All growed up (and out)

I used to spend most of my time here evangelizing about Macromedia Flash, ed searching for the perfect OS X text editor and generally blathering on about the world, the Web, and things I thought were pretty cool at the time. For the past several years, though, I’ve “gone dark” online — sorta.

Truth is, I’ve been more active than ever lately — as a Web and mobile developer, online contributor, new father and bottle washer. I’ve tweeted and evangelized on other subjects (and for other organizations), and overall been pretty happy.

A few updates for those keeping score at home:

  1. I haven’t touched Flash in years. Turns out I stopped enjoying Flash development at about the same time the rest of the world decided it was the bee’s knees.
  2. I moved on from jEdit to KomodoEdit, and eventually, to KomodoIDE. I’d always planned to blog heavily about the transition, but it turns out, the love affair was also brief: As of now, my new “best text editor ever” is SublimeText (Still waiting to jump head-first into 3.0, though).
  3. I toyed with Android development and hated every minute of that infernal hodgepodge that Google is trying to pass off as a viable option. I have some fairly major titles on the Play store, but I feel pain for anybody that has to use them on Android. This is, of course, just my opinion… but that OS is a tremendous pile of crap, and I’d highly recommend that anyone still using it upgrade as soon as possible to iOS, Windows Phone, Blackberry or at least a 1997 Nokia handheld.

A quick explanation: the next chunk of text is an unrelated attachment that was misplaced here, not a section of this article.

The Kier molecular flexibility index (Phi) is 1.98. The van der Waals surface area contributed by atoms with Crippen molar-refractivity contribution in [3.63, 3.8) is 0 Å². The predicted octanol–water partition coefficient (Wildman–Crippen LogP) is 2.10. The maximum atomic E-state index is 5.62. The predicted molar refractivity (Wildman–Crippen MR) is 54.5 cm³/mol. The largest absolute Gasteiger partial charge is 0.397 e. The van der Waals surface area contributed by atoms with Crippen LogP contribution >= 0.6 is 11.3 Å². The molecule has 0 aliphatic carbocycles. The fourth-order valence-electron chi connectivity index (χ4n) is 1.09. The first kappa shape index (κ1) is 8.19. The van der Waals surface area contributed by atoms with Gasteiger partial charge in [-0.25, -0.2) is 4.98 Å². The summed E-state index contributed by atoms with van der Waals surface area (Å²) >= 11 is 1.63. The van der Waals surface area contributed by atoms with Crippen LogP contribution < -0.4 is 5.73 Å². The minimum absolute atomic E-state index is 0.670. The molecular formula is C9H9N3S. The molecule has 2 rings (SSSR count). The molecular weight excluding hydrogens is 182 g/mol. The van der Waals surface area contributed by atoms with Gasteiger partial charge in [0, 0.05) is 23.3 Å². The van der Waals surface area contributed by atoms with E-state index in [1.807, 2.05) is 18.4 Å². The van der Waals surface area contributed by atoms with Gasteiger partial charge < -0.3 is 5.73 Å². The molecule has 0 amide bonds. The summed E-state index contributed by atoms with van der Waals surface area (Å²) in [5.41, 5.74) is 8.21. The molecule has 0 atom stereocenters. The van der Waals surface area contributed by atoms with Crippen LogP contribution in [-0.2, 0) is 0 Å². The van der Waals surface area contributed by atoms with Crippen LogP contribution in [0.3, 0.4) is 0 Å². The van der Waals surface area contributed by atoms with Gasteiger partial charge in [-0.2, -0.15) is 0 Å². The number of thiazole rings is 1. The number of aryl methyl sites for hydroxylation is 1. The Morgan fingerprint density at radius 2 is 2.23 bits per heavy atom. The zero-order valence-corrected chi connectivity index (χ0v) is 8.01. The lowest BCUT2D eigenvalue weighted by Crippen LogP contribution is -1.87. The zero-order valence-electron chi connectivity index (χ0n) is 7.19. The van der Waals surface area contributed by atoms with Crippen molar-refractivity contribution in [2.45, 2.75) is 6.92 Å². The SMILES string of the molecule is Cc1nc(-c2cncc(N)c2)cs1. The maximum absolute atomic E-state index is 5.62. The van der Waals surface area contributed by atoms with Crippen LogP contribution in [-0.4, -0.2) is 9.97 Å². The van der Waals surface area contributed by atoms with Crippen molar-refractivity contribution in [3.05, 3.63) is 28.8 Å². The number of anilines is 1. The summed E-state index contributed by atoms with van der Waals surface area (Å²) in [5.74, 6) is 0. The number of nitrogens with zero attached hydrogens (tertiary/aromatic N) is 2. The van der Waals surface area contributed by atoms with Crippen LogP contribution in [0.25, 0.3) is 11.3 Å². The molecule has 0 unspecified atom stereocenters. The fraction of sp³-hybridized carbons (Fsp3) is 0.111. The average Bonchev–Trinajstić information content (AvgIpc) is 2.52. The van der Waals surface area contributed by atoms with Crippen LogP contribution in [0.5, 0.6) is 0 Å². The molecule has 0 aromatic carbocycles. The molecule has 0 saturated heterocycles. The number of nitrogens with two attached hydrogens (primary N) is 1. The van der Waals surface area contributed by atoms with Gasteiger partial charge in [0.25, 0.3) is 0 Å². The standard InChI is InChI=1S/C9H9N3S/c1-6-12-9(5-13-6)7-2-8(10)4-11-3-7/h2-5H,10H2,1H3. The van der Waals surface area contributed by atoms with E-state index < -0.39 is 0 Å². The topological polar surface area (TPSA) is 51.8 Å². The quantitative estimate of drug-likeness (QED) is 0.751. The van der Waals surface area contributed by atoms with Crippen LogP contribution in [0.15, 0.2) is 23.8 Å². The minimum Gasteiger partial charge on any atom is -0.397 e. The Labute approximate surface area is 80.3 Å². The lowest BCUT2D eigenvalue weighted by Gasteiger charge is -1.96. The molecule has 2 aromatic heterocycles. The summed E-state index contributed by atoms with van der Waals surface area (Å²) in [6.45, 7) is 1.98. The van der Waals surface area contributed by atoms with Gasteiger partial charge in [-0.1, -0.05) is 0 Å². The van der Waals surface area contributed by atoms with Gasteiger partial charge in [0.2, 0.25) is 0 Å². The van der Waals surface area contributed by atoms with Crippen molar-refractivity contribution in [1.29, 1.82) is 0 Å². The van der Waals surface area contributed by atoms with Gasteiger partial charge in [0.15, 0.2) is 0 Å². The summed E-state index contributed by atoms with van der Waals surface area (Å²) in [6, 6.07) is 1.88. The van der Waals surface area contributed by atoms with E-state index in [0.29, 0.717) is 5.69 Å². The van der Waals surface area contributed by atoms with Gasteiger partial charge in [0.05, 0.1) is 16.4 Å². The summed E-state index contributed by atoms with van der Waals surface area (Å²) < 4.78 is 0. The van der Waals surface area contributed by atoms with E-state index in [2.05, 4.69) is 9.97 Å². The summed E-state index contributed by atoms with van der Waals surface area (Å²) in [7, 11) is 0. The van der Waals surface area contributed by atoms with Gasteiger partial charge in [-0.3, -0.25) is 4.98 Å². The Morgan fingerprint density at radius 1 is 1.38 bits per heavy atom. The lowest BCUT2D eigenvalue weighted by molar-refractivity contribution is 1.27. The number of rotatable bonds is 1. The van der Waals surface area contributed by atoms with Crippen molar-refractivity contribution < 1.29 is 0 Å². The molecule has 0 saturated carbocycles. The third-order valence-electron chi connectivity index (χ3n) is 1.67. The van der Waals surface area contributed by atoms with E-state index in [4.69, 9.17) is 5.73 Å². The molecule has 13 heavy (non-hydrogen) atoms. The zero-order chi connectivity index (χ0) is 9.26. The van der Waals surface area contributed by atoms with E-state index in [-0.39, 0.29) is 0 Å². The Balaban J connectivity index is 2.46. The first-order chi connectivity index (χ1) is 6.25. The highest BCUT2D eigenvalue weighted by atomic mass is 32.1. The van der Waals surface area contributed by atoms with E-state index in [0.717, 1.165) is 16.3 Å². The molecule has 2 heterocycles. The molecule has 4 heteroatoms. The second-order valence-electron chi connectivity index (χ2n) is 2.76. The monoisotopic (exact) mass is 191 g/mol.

4. I don’t blog much anymore. But that could change. Probably not.
  5. I tweet a bit but nothing of interest.
  6. I absolutely love what I do for a living, whatever that happens to be right now.

So thanks for asking.

Why Turdhead has been mighty quiet lately

The fact that articles like this can be written without one’s tongue firmly planted in one’s cheek says a lot about how misguided and broken Adobe’s vision of the future seems today.

Momma always said, pharmacist “If you can’t say something nice about someone, this just don’t say anything.”

That pretty much sums up why has been collecting cobwebs in recent years: After years of touting the virtues of Macromedia/Adobe Flash (even sponsoring an ActionScript Poetry contest and actively working to get support for the language into cross-language programming editors), buy information pills I guess I decided I had nothing nice left to say about the product and company that once brought me so much joy, riches and enthusiasm.

I’ve been working a lot lately with Objective-C, HTML5 and JavaScript development (among other things, replacing a lot of now-legacy ActionScript code), and while it doesn’t thrill me in the way ActionScript did in its day, it’s not burdened with unfixed and compounding bugs such as those that live in the tools available from Adobe today.

That’s right: I’d rather float a <div> in IE6 than have to deal with Flash CSx’s penchant for crashing on save or Photoshop’s inability to respect its own preference settings. will eventually become useful again… but if you’re expecting more ActionScript/Flash love from this site, you may want to go ahead and remove it from your RSS feeds.


Dear Flash: You know I love you… but we need to talk